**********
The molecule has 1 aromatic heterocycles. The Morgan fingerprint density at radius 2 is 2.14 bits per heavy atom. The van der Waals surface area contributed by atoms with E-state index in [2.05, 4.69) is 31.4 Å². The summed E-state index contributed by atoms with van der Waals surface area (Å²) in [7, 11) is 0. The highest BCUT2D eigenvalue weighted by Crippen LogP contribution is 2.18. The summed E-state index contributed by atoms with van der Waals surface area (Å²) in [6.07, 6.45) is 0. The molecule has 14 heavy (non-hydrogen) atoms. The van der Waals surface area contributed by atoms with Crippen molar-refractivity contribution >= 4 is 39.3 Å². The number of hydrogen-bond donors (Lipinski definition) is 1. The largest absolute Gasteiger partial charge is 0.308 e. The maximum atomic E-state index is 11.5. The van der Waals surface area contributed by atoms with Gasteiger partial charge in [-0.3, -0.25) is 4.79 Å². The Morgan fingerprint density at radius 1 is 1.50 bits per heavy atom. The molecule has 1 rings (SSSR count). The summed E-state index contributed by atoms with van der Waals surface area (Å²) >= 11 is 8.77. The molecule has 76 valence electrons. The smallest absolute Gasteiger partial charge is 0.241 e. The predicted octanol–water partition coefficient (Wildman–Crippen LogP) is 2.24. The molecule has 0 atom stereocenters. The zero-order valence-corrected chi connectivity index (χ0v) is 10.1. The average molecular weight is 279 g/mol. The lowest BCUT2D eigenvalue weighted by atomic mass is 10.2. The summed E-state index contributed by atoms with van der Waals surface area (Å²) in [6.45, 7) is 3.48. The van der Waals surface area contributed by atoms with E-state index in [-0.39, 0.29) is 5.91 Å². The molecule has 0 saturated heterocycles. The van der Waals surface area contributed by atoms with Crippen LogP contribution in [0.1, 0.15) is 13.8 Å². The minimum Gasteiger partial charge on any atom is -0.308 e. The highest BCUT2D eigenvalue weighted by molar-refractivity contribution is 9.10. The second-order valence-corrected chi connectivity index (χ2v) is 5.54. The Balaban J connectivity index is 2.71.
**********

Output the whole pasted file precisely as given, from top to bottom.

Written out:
The molecule has 1 aromatic heterocycles. The Morgan fingerprint density at radius 2 is 2.14 bits per heavy atom. The van der Waals surface area contributed by atoms with E-state index in [2.05, 4.69) is 31.4 Å². The summed E-state index contributed by atoms with van der Waals surface area (Å²) in [7, 11) is 0. The highest BCUT2D eigenvalue weighted by Crippen LogP contribution is 2.18. The summed E-state index contributed by atoms with van der Waals surface area (Å²) in [6.07, 6.45) is 0. The molecule has 14 heavy (non-hydrogen) atoms. The van der Waals surface area contributed by atoms with Crippen molar-refractivity contribution >= 4 is 39.3 Å². The number of hydrogen-bond donors (Lipinski definition) is 1. The largest absolute Gasteiger partial charge is 0.308 e. The maximum atomic E-state index is 11.5. The van der Waals surface area contributed by atoms with Gasteiger partial charge in [-0.3, -0.25) is 4.79 Å². The Morgan fingerprint density at radius 1 is 1.50 bits per heavy atom. The molecule has 1 rings (SSSR count). The summed E-state index contributed by atoms with van der Waals surface area (Å²) >= 11 is 8.77. The molecule has 76 valence electrons. The smallest absolute Gasteiger partial charge is 0.241 e. The predicted octanol–water partition coefficient (Wildman–Crippen LogP) is 2.24. The molecule has 0 atom stereocenters. The zero-order valence-corrected chi connectivity index (χ0v) is 10.1. The average molecular weight is 279 g/mol. The lowest BCUT2D eigenvalue weighted by atomic mass is 10.2. The summed E-state index contributed by atoms with van der Waals surface area (Å²) in [6.45, 7) is 3.48. The van der Waals surface area contributed by atoms with E-state index in [-0.39, 0.29) is 5.91 Å². The molecule has 0 saturated heterocycles. The van der Waals surface area contributed by atoms with Crippen LogP contribution in [0.1, 0.15) is 13.8 Å². The minimum Gasteiger partial charge on any atom is -0.308 e. The highest BCUT2D eigenvalue weighted by molar-refractivity contribution is 9.10. The second-order valence-corrected chi connectivity index (χ2v) is 5.54. The Balaban J connectivity index is 2.71.